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Candidate for chief gets rave reviews

September 22, 1999|By DAN KULIN /Staff Writer

About two years ago, members of a northeast Baltimore neighborhood association heard their community police officer was being transferred.

The residents had formed a bond with their neighborhood cop and didn't want to lose him, so they went to Arthur R. Smith, commander of the Baltimore City Police Department's Northeast District.

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"We asked him not to transfer the officer and he didn't," said Baltimore City Councilwoman Lois Garey, a resident of Northeast Baltimore.

"He left him there and earned the trust of the community," Garey said.

Smith, a major in the Baltimore department, has been offered Hagerstown's police chief position pending the outcome of a background check, Hagerstown Mayor Robert E. Bruchey II said Wednesday.

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Bruchey said the city probably will issue a statement Friday about a new police chief.

Although Smith had not accepted the position as of Wednesday afternoon, some Baltimore leaders were mourning his apparent departure.

The Baltimore City police officers union leader, politicians and community association leaders had only good things to say about Smith, a Baltimore police officer for almost 26 years.

"You guys got real lucky," Garey said.

Garey said Smith is always accessible and is responsive to the community.

Judy Fritsche, executive director of HARBEL Community Organization Inc., an umbrella group for more than 20 neighborhood associations in Northeast Baltimore, said Smith is "very approachable ... people oriented."

"If somebody calls him, he gets back to them," Fritsche said.

"All the communities in the Northeast will be sad to see him go."

Gary McLhinney, president of the Baltimore City Fraternal Order of Police, called Smith "a good man. He's a fair man. The police officers will enjoy working for him and the citizens will respect him."

McLhinney said Smith would bring a lot of experience with him to Hagerstown.

During his career in the Baltimore City Police Department, Smith has spent time in the tactical, personnel and criminal investigation divisions. He has been in charge of Baltimore's Northeastern District for almost three years.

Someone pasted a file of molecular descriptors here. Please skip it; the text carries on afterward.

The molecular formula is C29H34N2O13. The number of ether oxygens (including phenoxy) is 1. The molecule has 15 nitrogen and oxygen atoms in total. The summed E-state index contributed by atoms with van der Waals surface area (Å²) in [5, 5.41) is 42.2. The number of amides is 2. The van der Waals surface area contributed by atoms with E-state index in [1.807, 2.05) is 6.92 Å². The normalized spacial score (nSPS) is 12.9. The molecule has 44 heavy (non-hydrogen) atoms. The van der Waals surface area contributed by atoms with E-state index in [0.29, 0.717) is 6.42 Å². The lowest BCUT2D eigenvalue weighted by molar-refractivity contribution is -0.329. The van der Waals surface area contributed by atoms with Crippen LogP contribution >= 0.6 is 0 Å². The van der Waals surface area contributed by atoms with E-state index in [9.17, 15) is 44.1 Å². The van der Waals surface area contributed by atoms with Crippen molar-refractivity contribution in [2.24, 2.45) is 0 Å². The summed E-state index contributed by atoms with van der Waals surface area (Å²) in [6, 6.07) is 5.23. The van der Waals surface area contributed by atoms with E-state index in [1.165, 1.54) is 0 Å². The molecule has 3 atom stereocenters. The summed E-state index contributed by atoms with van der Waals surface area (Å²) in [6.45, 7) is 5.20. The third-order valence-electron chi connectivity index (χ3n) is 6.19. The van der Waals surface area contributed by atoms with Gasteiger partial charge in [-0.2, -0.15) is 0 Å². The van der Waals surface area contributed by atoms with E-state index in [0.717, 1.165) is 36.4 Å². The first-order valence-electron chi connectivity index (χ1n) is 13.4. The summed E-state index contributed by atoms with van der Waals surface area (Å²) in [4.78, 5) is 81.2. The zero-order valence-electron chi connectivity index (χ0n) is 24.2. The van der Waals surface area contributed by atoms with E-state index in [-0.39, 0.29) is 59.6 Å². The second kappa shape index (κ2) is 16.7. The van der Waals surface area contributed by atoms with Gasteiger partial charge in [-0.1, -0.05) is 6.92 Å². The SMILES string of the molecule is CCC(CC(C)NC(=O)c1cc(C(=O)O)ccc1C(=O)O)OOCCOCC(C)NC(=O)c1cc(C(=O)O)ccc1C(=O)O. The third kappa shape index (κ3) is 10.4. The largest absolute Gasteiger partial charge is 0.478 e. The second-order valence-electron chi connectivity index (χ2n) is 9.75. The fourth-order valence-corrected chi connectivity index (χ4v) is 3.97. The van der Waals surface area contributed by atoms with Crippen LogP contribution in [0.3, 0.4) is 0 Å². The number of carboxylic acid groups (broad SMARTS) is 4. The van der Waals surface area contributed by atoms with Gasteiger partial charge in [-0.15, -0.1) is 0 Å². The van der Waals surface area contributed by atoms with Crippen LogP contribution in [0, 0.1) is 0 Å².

The Northeastern District has a diverse population ranging from suburban to poor and urban. More than 140,000 people live in the district.

Smith oversees a division with 208 officers. The Hagerstown Police Department has 96 officers.

Smith's experience also impressed Hagerstown's Mayor and City Council.

"There was nothing that didn't impress me about the major," Councilman Lewis C. Metzner said.

"I hope he accepts (the position) as soon as possible," Metzner said. "We needed him to start yesterday."

Police Capt. Robert Hart has been interim-chief of the department since former Chief Dale Jones resigned in May. Jones now heads the law enforcement branch of the National Marine Fisheries Service of the National Oceanic and Atmospheric Administration in Silver Spring, Md.

Councilman J. Wallace McClure said he was so impressed by Smith that by the end of their interview, "I wanted him to deputize me."

"This man generates excitement when he talks," McClure said.

McClure said he was especially impressed by how prepared Smith was for his interview with the Mayor and City Council.

McClure said Smith drove around Hagerstown the night before his interview and noticed many of the problems residents and council members complain about, such as groups of people loitering on street corners.

"He was saying all the things we were looking for," McClure said.

On Wednesday morning, Smith, 49, said he was asked by city officials to refrain from commenting on the job until a formal announcement has been made.

McClure, Metzner and Bruchey said they did not know what Smith's salary would be or when he would assume his duties, if hired.

Staff writer Marlo Barnhart contributed to this story.

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